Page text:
The supply chain was already being overhauled for a new era when COVID-19 hit and the slow march toward digital transformation went into overdrive. The long-imagined future of the supply chain would have to get here fast.
Across industries and continents, companies hard hit by pandemic-induced lockdowns dialed up technology initiatives to address an array of challenges. There were global restrictions on the flow of goods, and demand patterns were upended. Necessities like toilet paper and cleaning products remained in short supply while luxury items remained shelf-bound as the world's population hunkered down at home. Factories scrambled to adjust to the new realities, putting the brakes on production lines or scaling back to address worker safety with social distancing.
Hamstrung by manual processes and outdated systems, manufacturers, retailers, suppliers and other players in the supply chain ecosystem struggled to achieve end-to-end visibility and found their distributed global operations weren't sufficiently agile or anywhere close to resilient. The once-in-a-century disruption thrust supply chain challenges under the executive microscope, prompting many companies to accelerate plans for digitization and modernization.
"It wasn't just that the things we thought could potentially go wrong in the supply chain happened, it's that COVID accelerated the disruption," said Simon Ellis, program vice president at IDC Manufacturing Insights. "There were supply disruptions, logistics disruptions, consumer spending disruptions and demand problems. They hit at the same time, and it exposed the weaknesses that we always suspected were there."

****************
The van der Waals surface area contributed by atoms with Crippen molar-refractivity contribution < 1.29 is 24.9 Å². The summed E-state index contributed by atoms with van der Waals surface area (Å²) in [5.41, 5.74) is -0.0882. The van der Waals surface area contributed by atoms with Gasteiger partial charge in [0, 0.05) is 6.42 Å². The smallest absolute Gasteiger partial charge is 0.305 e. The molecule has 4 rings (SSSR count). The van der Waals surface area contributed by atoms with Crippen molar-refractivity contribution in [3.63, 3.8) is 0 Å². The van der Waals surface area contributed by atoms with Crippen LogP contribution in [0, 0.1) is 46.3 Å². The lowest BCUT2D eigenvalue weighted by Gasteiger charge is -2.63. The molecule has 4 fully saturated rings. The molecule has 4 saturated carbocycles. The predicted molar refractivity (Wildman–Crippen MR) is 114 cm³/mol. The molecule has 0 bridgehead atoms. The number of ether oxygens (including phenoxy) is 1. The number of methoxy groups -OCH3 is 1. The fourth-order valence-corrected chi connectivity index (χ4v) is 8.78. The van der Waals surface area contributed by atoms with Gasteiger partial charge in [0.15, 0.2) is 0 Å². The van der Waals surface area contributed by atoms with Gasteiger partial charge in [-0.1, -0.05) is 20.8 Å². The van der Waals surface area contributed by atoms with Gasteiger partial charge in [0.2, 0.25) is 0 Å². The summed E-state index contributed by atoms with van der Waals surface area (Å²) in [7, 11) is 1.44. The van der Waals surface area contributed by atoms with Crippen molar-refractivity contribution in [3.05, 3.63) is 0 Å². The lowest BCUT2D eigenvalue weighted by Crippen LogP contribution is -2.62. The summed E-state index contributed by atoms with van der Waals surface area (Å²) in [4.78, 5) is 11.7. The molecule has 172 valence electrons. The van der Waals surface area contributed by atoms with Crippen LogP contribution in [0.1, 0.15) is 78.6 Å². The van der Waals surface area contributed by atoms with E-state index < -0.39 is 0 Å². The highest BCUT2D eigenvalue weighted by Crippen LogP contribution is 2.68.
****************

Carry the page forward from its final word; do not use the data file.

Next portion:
Because many had already begun the modernization journey, manufacturers and supply chain partners managed to fare reasonably well considering the magnitude of pandemic-induced disruption. According to the 2020 Digital Supply Chain Survey conducted by Grant Thornton along with the Manufacturing Leadership Council and the National Association of Manufacturers, while three-quarters of companies experienced supply chain disruption, the majority (60%) characterized the level as "minor" despite having to reforecast demand, pull back on production or identify new suppliers to pick up the slack.
Nevertheless, the experience highlighted deficiencies that created exposure to future supply chain risks, prompting a wave of new supply chain initiatives and digital investments designed to shore up visibility, keep costs in check, automate key processes and deliver predictive intelligence to aid in better decision-making. IDC Manufacturing Insights projected that by the end of 2021, 90% of all manufacturing supply chains will have invested in the technology and business process transformation necessary to establish resiliency, resulting in productivity improvements of up to 15%.
Simon EllisProgram vice president, IDC Manufacturing Insights
At the same time, many firms are rethinking their global supply chain strategies, shifting away from a focus on low-cost suppliers and lean inventory to a model that makes stability and resiliency a priority. To that end, IDC expected 33% of manufacturers to invest in the industrial internet of things (IIoT) and B2B collaborative network ecosystems to support reshoring of strategic supplies that align with new government policies aimed at bolstering domestic manufacturing.
The new agenda was not enacted overnight. The supply chain ecosystem has been moving in this direction for several years as companies migrate systems to the cloud, invest in better IT and use data more effectively. However, the changes have been slow-moving, and many initiatives remain siloed and project-based as opposed to being part of a wholesale business process transformation. In addition, companies now recognize that their supply chains must be adaptive enough to weather not just a singular catastrophic event like a hurricane or trade dispute, but rather hundreds of more widespread disruptions with the potential to upend entire business models.
Next-gen technologies point way to future of supply chains